About two-hundred pages into The Wife Between Us the unreliable narrator notes that there are three sides to a marriage — his side, her side, and the reality of the situation.
This thought occurred to me long before Vanessa pointed it out to her readers. I also found myself wishing that the cover blurb and marketing materials hadn’t teased that there were twists contained within the pages of the story and that we’d question everything being related by the narrator. It would have made the surprises much more unexpected when Greer Hendricks and Sarah Pekkanen begin pulling the rug out from under us and playing with our assumptions.
After her husband divorces her, Vanessa is left trying to pick up the pieces of her shattered life. She is apparently obsessed with the woman who will soon be marrying her husband and will do anything in her power to warn his next wife of the secrets she hid before, during, and after her marriage. Vanessa teases tidbits to come that led to the demise of her relationship as well as the truth of what was really happening in her life and her marriage.
But unlike Gone Girl, which gave us views of the events from both sides of the marriage, The Wife Between Us only gives us Vanessa’s view of things. The authors do toy a bit with time and how certain details are related, leading to one of the bigger (though not unexpected) twists at the end of the first section of the novel. What exactly Vanessa tried and is trying to do is intriguing enough to keep you reading, though the novel suffers from a twist or two too many in the final chapters.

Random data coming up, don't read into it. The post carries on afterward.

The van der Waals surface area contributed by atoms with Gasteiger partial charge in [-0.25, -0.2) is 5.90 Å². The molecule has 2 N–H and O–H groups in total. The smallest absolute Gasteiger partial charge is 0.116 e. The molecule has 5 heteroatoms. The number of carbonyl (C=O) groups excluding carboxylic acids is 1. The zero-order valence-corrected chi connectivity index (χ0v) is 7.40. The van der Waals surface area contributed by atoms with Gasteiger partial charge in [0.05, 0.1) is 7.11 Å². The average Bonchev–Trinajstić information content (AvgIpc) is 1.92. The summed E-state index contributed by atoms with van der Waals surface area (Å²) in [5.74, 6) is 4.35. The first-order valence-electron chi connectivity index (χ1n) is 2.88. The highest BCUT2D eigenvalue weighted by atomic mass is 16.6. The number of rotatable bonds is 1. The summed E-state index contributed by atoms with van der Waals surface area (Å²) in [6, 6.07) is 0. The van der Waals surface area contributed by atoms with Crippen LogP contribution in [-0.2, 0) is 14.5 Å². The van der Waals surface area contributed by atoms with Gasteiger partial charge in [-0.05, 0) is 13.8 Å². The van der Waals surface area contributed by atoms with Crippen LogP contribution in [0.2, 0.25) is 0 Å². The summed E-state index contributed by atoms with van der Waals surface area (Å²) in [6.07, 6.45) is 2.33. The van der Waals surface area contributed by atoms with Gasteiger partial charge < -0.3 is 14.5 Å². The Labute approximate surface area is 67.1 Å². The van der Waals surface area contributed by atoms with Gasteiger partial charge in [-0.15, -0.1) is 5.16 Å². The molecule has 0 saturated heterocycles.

I’ve seen this book heralded as the next big thing along the lines of Gone Girl or The Girl on the Train. I don’t think this one is quite as clever as either of those thrillers. Or it could be that I’m starting to grow weary of the suspense thriller told to us by an unreliable narrator and promising “shocking twists.” What set Gone Girl apart from the crowd was that it was one of the first novels to pull off the twists and turns. And it feels like a lot of books out there are trying to catch-up or emulate that in order to rocket up the best-seller list instead of heeding the lesson that part of what made it clever was it was the first one to pull the trick. (It’s similar to how in the wake of Twilight you couldn’t throw a rock without hitting a paranormal romance on the shelves).
It’s not that I didn’t enjoy The Wife Between Us. It’s a confident, suspenseful novel that has some intriguing surprises along the way. It’s a novel that the less you know going in, the odds are better you’ll enjoy it more. I guess part of my frustration is seeing the raves about the books and left feeling like I missed something.
In the interest of full disclosure, I received a digital ARC of this book from NetGalley in exchange for an honest review.